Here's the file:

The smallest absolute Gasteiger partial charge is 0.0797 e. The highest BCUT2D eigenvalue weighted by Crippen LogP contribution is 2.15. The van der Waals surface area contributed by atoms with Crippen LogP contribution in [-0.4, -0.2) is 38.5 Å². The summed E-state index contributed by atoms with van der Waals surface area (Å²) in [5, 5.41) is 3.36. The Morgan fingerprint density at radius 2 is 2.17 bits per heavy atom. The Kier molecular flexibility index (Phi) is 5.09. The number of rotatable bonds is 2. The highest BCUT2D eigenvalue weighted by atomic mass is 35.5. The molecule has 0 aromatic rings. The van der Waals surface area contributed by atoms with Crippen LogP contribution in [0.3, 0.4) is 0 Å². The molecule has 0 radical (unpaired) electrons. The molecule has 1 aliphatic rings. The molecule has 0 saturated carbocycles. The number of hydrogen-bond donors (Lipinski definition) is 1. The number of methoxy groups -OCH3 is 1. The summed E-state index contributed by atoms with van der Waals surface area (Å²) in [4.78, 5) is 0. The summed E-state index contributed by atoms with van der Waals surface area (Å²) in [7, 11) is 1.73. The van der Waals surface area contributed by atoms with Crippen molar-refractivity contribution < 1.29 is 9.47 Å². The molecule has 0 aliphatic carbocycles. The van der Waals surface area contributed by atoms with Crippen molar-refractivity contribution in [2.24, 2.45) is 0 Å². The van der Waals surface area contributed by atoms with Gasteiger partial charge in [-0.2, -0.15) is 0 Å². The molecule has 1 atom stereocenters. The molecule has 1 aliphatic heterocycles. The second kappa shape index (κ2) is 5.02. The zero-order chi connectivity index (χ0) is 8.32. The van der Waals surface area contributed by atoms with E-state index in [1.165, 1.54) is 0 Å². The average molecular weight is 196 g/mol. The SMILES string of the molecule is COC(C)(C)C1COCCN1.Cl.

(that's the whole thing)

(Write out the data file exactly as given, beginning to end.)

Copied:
The smallest absolute Gasteiger partial charge is 0.0797 e. The highest BCUT2D eigenvalue weighted by Crippen LogP contribution is 2.15. The van der Waals surface area contributed by atoms with Crippen LogP contribution in [-0.4, -0.2) is 38.5 Å². The summed E-state index contributed by atoms with van der Waals surface area (Å²) in [5, 5.41) is 3.36. The Morgan fingerprint density at radius 2 is 2.17 bits per heavy atom. The Kier molecular flexibility index (Phi) is 5.09. The number of rotatable bonds is 2. The highest BCUT2D eigenvalue weighted by atomic mass is 35.5. The molecule has 0 aromatic rings. The van der Waals surface area contributed by atoms with Crippen LogP contribution in [0.3, 0.4) is 0 Å². The molecule has 0 radical (unpaired) electrons. The molecule has 1 aliphatic rings. The molecule has 0 saturated carbocycles. The number of hydrogen-bond donors (Lipinski definition) is 1. The number of methoxy groups -OCH3 is 1. The summed E-state index contributed by atoms with van der Waals surface area (Å²) in [4.78, 5) is 0. The summed E-state index contributed by atoms with van der Waals surface area (Å²) in [7, 11) is 1.73. The van der Waals surface area contributed by atoms with Crippen molar-refractivity contribution < 1.29 is 9.47 Å². The molecule has 0 aliphatic carbocycles. The van der Waals surface area contributed by atoms with Crippen molar-refractivity contribution in [2.24, 2.45) is 0 Å². The van der Waals surface area contributed by atoms with Gasteiger partial charge in [-0.2, -0.15) is 0 Å². The molecule has 1 atom stereocenters. The molecule has 1 aliphatic heterocycles. The second kappa shape index (κ2) is 5.02. The zero-order chi connectivity index (χ0) is 8.32. The van der Waals surface area contributed by atoms with E-state index in [1.165, 1.54) is 0 Å². The average molecular weight is 196 g/mol. The SMILES string of the molecule is COC(C)(C)C1COCCN1.Cl.